In order to maximize their chances of making it past ATSs, there are a few steps that job seekers should take and a few mistakes that must be avoided. Best practices for creating an ATS-friendly resume include using keywords from the job description within the resume, locating name and contact information at the top of the first page, including a summary paragraph as well as a list of skills/qualifications, using standard fonts such as Arial, Tahoma, and Verdana, and incorporating simple, straightforward formatting. Making the resume too complicated or fancy is the easiest way to run into trouble with ATSs, so be sure to avoid using text boxes, graphics/logos, and headers/footers (although it is acceptable to use a header for listing contact information on the second page of a resume). Also, steer clear of using abbreviations like mgr. for manager or dir. for director. Finally, it’s important to keep in mind that not all ATSs can read PDFs, so if it seems that the company may be using an ATS, be sure to send the resume as a Microsoft Word .doc or .docx file just to be on the safe side.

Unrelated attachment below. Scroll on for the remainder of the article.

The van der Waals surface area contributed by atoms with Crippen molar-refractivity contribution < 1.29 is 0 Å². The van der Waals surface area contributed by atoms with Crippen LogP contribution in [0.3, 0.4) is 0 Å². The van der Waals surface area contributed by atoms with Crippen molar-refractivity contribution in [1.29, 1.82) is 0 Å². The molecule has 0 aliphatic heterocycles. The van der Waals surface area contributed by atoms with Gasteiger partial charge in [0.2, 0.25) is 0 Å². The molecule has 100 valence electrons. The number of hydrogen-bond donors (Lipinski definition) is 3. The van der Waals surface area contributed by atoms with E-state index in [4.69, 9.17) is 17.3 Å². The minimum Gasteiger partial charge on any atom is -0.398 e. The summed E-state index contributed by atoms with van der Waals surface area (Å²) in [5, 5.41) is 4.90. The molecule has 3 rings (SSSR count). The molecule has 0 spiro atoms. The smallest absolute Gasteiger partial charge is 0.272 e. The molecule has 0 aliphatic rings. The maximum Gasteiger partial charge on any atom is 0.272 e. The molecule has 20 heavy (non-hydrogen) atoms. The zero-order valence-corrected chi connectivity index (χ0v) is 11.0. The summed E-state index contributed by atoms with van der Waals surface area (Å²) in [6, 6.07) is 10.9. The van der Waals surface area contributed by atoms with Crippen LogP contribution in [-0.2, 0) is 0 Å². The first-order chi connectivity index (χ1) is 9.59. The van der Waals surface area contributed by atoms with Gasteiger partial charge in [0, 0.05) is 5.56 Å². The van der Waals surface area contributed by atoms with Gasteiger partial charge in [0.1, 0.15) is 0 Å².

Although it may seem unfair to think that a soulless piece of technology is most often the initial gatekeeper in the hiring process, don’t be afraid of this brave new world. Rather than gnashing teeth and raging against the lack of humanity in business today, a job seeker should adjust their strategy and adopt the best practices in resume writing to maximize their chances of obtaining their next opportunity. With so many individuals applying for open positions with dubious qualifications, ATS technology isn’t going away anytime soon. Get used to it, and learn to make the robots work for you.